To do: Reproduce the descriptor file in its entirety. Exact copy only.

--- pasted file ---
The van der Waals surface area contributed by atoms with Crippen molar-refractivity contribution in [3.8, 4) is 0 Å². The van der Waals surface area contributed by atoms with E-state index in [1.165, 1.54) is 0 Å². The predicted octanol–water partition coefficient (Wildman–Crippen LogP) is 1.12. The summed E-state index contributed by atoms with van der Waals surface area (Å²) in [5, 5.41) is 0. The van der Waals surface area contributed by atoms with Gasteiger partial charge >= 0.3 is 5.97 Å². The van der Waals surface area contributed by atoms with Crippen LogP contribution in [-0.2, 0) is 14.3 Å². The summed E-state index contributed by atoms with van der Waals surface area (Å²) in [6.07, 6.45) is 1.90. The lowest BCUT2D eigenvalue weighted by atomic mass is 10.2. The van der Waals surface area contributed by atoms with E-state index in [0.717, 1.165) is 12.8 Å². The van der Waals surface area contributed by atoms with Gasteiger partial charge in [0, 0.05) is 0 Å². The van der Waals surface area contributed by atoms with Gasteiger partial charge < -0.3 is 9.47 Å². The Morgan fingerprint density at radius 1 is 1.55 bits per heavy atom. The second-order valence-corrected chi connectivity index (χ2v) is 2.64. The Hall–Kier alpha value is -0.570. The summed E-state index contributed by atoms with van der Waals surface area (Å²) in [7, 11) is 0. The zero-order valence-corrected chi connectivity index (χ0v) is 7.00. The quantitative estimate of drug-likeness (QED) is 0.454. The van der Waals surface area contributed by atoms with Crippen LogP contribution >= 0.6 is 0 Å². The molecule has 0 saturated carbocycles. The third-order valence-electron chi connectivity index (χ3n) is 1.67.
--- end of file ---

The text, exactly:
The van der Waals surface area contributed by atoms with Crippen molar-refractivity contribution in [3.8, 4) is 0 Å². The van der Waals surface area contributed by atoms with E-state index in [1.165, 1.54) is 0 Å². The predicted octanol–water partition coefficient (Wildman–Crippen LogP) is 1.12. The summed E-state index contributed by atoms with van der Waals surface area (Å²) in [5, 5.41) is 0. The van der Waals surface area contributed by atoms with Gasteiger partial charge >= 0.3 is 5.97 Å². The van der Waals surface area contributed by atoms with Crippen LogP contribution in [-0.2, 0) is 14.3 Å². The summed E-state index contributed by atoms with van der Waals surface area (Å²) in [6.07, 6.45) is 1.90. The lowest BCUT2D eigenvalue weighted by atomic mass is 10.2. The van der Waals surface area contributed by atoms with E-state index in [0.717, 1.165) is 12.8 Å². The van der Waals surface area contributed by atoms with Gasteiger partial charge in [0, 0.05) is 0 Å². The van der Waals surface area contributed by atoms with Gasteiger partial charge < -0.3 is 9.47 Å². The Morgan fingerprint density at radius 1 is 1.55 bits per heavy atom. The second-order valence-corrected chi connectivity index (χ2v) is 2.64. The Hall–Kier alpha value is -0.570. The summed E-state index contributed by atoms with van der Waals surface area (Å²) in [7, 11) is 0. The zero-order valence-corrected chi connectivity index (χ0v) is 7.00. The quantitative estimate of drug-likeness (QED) is 0.454. The van der Waals surface area contributed by atoms with Crippen LogP contribution >= 0.6 is 0 Å². The molecule has 0 saturated carbocycles. The third-order valence-electron chi connectivity index (χ3n) is 1.67.